Being physically present at the UNFCCC, and so close to where leaders decide the fate of our planet, was at once rousing and unnerving. The strong presence of fossil fuel lobbyists at this year’s COP was absurd, not to mention the slow, painstaking process within the system, and the compromises we had to make for the most positive outcomes which are minute at best.
We on the side of civil society could only wish developments in the talks were commensurate with the urgency demanded by the climate crisis. Lived experiences of the worsening climate impacts everywhere—typhoons, floods, droughts, fires—should be more than enough to prompt decisive action from nations for fossil fuel phaseout, adaptation & finance, and civil society’s main battle cry at this COP: loss and damage compensation.
And how invigorating it was to find our tribe there, in Sharm El-Sheikh of all places, and to have recognized the common struggles in the impassioned chants of activists who, like me, had come from their home countries to deliver a message. Activism was alive and well at #COP27— from the Flood the COP creative protest and Global Day of Action march, to the People’s Plenary and the Filipino youth-led #Party4thePlanet flash mob in the Blue Zone, where community leaders from the Pacific Islands, Africa, Asia, and other regions took centerstage. These were just a few of the dozens of creative demonstrations that happened every day since the start of COP27, in Sharm El-Sheikh and other corners of the globe. And through it all, the question in my mind was, who is listening?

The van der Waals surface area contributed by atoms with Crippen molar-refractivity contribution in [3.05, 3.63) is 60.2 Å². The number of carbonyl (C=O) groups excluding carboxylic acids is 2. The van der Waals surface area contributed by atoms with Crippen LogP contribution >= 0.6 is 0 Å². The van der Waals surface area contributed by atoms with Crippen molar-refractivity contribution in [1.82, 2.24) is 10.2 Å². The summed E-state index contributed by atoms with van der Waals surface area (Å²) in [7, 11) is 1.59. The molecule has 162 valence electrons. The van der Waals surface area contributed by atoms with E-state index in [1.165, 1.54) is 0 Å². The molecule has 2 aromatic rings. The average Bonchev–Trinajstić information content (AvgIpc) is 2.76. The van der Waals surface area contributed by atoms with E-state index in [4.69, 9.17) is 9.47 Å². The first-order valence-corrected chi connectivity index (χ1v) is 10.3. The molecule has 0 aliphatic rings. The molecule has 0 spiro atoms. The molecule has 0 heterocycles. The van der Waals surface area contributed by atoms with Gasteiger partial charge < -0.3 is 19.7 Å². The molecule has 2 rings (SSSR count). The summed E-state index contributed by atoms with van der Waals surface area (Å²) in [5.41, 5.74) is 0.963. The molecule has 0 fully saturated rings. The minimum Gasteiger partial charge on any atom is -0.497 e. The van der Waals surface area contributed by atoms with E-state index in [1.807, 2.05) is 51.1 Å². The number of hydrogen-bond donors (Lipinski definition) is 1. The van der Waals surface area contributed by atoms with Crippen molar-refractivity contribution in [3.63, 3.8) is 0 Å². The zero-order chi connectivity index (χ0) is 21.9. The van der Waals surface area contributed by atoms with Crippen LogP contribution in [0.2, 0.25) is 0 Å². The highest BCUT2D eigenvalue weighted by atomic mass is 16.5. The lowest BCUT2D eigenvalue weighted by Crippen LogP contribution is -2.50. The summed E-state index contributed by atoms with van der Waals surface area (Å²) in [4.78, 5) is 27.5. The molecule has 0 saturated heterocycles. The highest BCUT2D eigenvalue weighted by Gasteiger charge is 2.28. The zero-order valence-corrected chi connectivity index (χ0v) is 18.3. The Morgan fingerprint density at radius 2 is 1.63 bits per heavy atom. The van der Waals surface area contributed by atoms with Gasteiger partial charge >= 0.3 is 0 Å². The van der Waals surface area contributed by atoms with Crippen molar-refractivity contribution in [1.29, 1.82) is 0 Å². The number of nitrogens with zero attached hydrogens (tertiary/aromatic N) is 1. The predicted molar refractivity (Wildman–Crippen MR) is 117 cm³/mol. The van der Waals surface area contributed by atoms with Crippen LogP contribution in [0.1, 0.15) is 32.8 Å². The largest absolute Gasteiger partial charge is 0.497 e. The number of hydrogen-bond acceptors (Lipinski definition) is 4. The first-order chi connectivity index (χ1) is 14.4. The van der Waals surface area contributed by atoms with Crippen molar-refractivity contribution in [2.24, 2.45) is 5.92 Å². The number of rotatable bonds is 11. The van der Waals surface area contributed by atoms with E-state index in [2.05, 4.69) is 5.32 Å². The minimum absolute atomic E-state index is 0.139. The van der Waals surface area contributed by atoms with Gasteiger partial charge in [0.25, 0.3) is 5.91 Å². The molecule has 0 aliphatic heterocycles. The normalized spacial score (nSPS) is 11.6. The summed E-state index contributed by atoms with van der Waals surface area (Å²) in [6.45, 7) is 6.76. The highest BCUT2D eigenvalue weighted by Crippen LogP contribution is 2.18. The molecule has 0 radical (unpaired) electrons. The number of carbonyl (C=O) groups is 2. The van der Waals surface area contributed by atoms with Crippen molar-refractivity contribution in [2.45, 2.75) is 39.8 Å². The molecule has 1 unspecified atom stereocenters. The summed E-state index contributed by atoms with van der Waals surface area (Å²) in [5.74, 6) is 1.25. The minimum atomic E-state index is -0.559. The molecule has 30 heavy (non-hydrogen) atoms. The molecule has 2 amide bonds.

It took just mere hours for me to picture the climate talks as a microcosm of injustice in different contexts, where the oppressors blatantly try to control the outcome of negotiations for their own selfish interests. This part is not new to me; we already know this, all of us in the Global South. So is the knowledge that climate justice and social justice are elusive because there are people who would rather keep raking in profits even if this means taking away people’s lives and rights.
But there are more and more of us seeing that we’re on the receiving end of these injustices, and this gives me much hope. Our task as communicators and campaigners is to make people realize their power: and that, together, we are stronger.
The COP27 agreement to establish a Loss and Damage Finance Fund marks a turning point for the climate negotiations which have been rendered futile for so long. But this key development notwithstanding, we won’t rest until climate justice is served on all fronts. We know what we are owed, and we will make those who are culpable pay.
It’s not too late to join the call for climate justice! Visit act.gp/party4theplanet to learn how.